Blazemaster CPVC | CPVC | Installation | blazemaster fire protection systems | cpvc freezing point | cpvc in cold weather | fire sprinkler systems | gluing cold cpvc in cold weather | how to use solvent cement
You know how to use solvent cement, but are your solvent cement skills ready for the cold weather in the months ahead? BlazeMaster solvent cement is tested and listed for use down to 0°F (-17°C), but it’s important to follow best practices when solvent welding in colder temperatures. Remember, you aren’t “gluing” CPVC. Solvent cement welding is a fast, easy installation process that uses solvents and CPVC resin to chemically fuse the pipe and fittings together at the molecular level. Unlike glue, solvent cement doesn’t just adhere two pieces together – it creates one continuous piece of plastic that becomes the strongest part of a piping system.
Authorities Having Jurisdiction (AHJs) play a critical role in our industry by reviewing plans, issuing permits, and conducting inspections that ensure a fire protection system will work as designed to protect people and property. An AHJ inspection is always a moment of truth for a contractor and is typically the culmination of an ongoing dialogue and a positive working relationship.
Discover how to save time and money with the right fire sprinkler system.
Concrete construction is a popular technique for ceilings and walls in a wide range of applications, such as schools, office buildings, apartments, warehouses, factories, and residential homes. Embedding a CPVC fire sprinkler system in the concrete surfaces offers a variety of advantages over steel pipe – and BlazeMaster® Fire Protection Systems offers the industry’s only UL® listing for this purpose.
Easy installation is one of the top advantages BlazeMaster Fire Protection Systems offer over traditional steel types. CPVC is installed with a quick, simple joining process that allows one person to cover an area using basic hand tools along with a quick, one-step solvent cement welding process.
Like other piping materials, BlazeMaster CPVC expands as temperatures rise and contracts as temperatures fall. That means that the pipe will get longer in warm temperatures and shorter when it’s colder, which creates stress on the pipe that can lead to premature reliability issues. For example, a pipe constrained at both ends will be stressed as it expands when temperatures rise. Eventually, the pipe may crack or break, creating a leak. Expansion and contraction is mainly a concern in unconditioned spaces, such as attics. In conditioned spaces, there is minimal change in temperature and as a result little expansion and contraction. But it is important to keep expansion and contraction in mind when installing in very hot or cold weather before the HVAC system is operational. In these situations, there will be an initial expansion or contraction of the system.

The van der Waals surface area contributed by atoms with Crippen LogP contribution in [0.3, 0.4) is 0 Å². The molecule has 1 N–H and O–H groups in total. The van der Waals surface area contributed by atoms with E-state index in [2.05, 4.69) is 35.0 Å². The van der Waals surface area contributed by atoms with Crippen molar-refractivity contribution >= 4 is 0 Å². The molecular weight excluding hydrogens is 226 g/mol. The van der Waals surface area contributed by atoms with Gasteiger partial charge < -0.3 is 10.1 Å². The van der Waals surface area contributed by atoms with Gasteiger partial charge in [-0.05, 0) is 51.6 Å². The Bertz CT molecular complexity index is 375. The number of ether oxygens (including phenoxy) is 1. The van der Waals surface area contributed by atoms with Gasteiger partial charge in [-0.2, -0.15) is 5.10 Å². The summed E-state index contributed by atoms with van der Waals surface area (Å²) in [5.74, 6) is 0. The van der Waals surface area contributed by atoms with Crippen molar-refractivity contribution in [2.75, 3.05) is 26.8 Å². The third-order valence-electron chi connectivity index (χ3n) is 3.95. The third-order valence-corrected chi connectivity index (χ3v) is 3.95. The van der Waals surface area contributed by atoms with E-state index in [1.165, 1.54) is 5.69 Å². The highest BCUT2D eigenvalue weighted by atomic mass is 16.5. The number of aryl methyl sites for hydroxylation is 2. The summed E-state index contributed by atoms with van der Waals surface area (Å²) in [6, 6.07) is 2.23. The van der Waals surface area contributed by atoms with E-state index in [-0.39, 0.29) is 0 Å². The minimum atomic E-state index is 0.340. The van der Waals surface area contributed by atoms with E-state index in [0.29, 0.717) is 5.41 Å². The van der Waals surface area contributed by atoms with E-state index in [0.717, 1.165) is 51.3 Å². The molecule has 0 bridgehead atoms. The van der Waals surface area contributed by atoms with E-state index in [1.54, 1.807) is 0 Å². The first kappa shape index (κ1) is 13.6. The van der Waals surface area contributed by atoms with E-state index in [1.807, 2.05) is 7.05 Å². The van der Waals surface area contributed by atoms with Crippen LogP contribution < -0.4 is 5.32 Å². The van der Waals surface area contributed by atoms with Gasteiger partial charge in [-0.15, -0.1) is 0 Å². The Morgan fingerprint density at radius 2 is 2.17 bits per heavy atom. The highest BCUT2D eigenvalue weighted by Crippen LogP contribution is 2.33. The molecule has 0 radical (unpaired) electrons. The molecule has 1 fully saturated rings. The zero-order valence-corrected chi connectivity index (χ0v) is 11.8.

Market conditions and best practices are constantly evolving in the fire protection industry, and that’s certainly been true so far in 2021. To help you stay current, we looked into recent developments that can help contractors and installers secure new projects and ensure quality installations. Here are our top six trends:
Fire sprinkler installers play a critical role in ensuring BlazeMaster® Fire Protection Systems are effective in protecting people and property. Every foot of pipe and every sprinkler head an installer puts in place may save the life of a building occupant or first responder. That’s why we offer a variety of training options to help installers stay current on best practices and credentialing. While in-person trainings are on hold due to COVID-19 restrictions, we offer live and self-paced online training programs that cover all the essential information.
BlazeMaster® CPVC is known for easy installation, and our quick, one-step solvent cement process is a key part of that. Compared to the heat welding used with steel pipe, solvent cement welding offers a safer working environment, because there’s no need for heavy machinery or electric tools.
Safety is always the first priority when installing BlazeMaster® Fire Protection Systems. We sometimes get questions about the best safety practices for using solvent cement, which joins pipe with fittings to create durable bonds that ensure the fire sprinklers work as planned. Solvent cement is safe to use, and that’s based on our 60 years of experience in working with CPVC and solvent cements. It’s a low-VOC material, which means it emits relatively low amounts of volatile organic compounds. We work closely with our partner manufacturers to support extensive safety testing, beyond what is required by law. The U.S. Environmental Protection Agency, which evaluates health effects of long-term exposure to products, placed solvent cement in its second-lowest category.
You may have heard from unreliable sources that BlazeMaster® CPVC is only for use in single-family and multi-family residences. In fact, BlazeMaster is available for all light hazard applications ranging from high-rise offices and condos to schools, hospitals, nursing homes, and many more.